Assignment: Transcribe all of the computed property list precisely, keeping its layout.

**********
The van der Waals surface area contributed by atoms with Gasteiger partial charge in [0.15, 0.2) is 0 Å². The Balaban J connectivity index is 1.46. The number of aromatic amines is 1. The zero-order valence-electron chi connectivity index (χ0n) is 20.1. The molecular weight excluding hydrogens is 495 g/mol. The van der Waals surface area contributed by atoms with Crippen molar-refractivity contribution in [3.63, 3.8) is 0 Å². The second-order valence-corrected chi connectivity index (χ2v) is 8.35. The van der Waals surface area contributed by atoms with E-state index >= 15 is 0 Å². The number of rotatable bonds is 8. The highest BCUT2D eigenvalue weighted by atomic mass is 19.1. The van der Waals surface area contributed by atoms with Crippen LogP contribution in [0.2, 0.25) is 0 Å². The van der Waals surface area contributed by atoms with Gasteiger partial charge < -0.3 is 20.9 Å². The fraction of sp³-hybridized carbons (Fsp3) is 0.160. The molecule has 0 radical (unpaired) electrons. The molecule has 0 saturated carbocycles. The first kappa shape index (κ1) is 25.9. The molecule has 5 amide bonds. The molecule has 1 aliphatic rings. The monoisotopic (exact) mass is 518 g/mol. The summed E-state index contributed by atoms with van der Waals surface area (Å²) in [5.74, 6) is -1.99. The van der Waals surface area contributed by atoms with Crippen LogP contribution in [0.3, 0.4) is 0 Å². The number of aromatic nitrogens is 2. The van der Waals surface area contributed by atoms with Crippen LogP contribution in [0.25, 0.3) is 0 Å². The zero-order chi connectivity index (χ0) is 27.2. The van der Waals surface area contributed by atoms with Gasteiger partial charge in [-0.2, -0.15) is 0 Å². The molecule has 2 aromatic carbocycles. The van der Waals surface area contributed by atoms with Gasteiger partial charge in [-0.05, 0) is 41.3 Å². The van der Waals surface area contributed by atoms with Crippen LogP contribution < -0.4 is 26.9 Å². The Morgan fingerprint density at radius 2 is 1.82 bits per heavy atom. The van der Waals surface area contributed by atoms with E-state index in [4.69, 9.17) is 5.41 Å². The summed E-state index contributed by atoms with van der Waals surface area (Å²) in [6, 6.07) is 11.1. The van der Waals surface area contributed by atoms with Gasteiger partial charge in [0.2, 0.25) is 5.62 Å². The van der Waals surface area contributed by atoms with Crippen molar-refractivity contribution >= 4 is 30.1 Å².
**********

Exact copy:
The van der Waals surface area contributed by atoms with Gasteiger partial charge in [0.15, 0.2) is 0 Å². The Balaban J connectivity index is 1.46. The number of aromatic amines is 1. The zero-order valence-electron chi connectivity index (χ0n) is 20.1. The molecular weight excluding hydrogens is 495 g/mol. The van der Waals surface area contributed by atoms with Crippen molar-refractivity contribution in [3.63, 3.8) is 0 Å². The second-order valence-corrected chi connectivity index (χ2v) is 8.35. The van der Waals surface area contributed by atoms with E-state index >= 15 is 0 Å². The number of rotatable bonds is 8. The highest BCUT2D eigenvalue weighted by atomic mass is 19.1. The van der Waals surface area contributed by atoms with Crippen LogP contribution in [0.2, 0.25) is 0 Å². The van der Waals surface area contributed by atoms with Gasteiger partial charge < -0.3 is 20.9 Å². The fraction of sp³-hybridized carbons (Fsp3) is 0.160. The molecule has 0 radical (unpaired) electrons. The molecule has 0 saturated carbocycles. The first kappa shape index (κ1) is 25.9. The molecule has 5 amide bonds. The molecule has 1 aliphatic rings. The monoisotopic (exact) mass is 518 g/mol. The summed E-state index contributed by atoms with van der Waals surface area (Å²) in [5.74, 6) is -1.99. The van der Waals surface area contributed by atoms with Crippen LogP contribution in [0.3, 0.4) is 0 Å². The number of aromatic nitrogens is 2. The van der Waals surface area contributed by atoms with Crippen LogP contribution in [0.25, 0.3) is 0 Å². The zero-order chi connectivity index (χ0) is 27.2. The van der Waals surface area contributed by atoms with Gasteiger partial charge in [-0.2, -0.15) is 0 Å². The molecule has 2 aromatic carbocycles. The van der Waals surface area contributed by atoms with Gasteiger partial charge in [-0.05, 0) is 41.3 Å². The van der Waals surface area contributed by atoms with Crippen LogP contribution < -0.4 is 26.9 Å². The Morgan fingerprint density at radius 2 is 1.82 bits per heavy atom. The van der Waals surface area contributed by atoms with E-state index in [4.69, 9.17) is 5.41 Å². The summed E-state index contributed by atoms with van der Waals surface area (Å²) in [6, 6.07) is 11.1. The van der Waals surface area contributed by atoms with Gasteiger partial charge in [0.2, 0.25) is 5.62 Å². The van der Waals surface area contributed by atoms with Crippen molar-refractivity contribution >= 4 is 30.1 Å².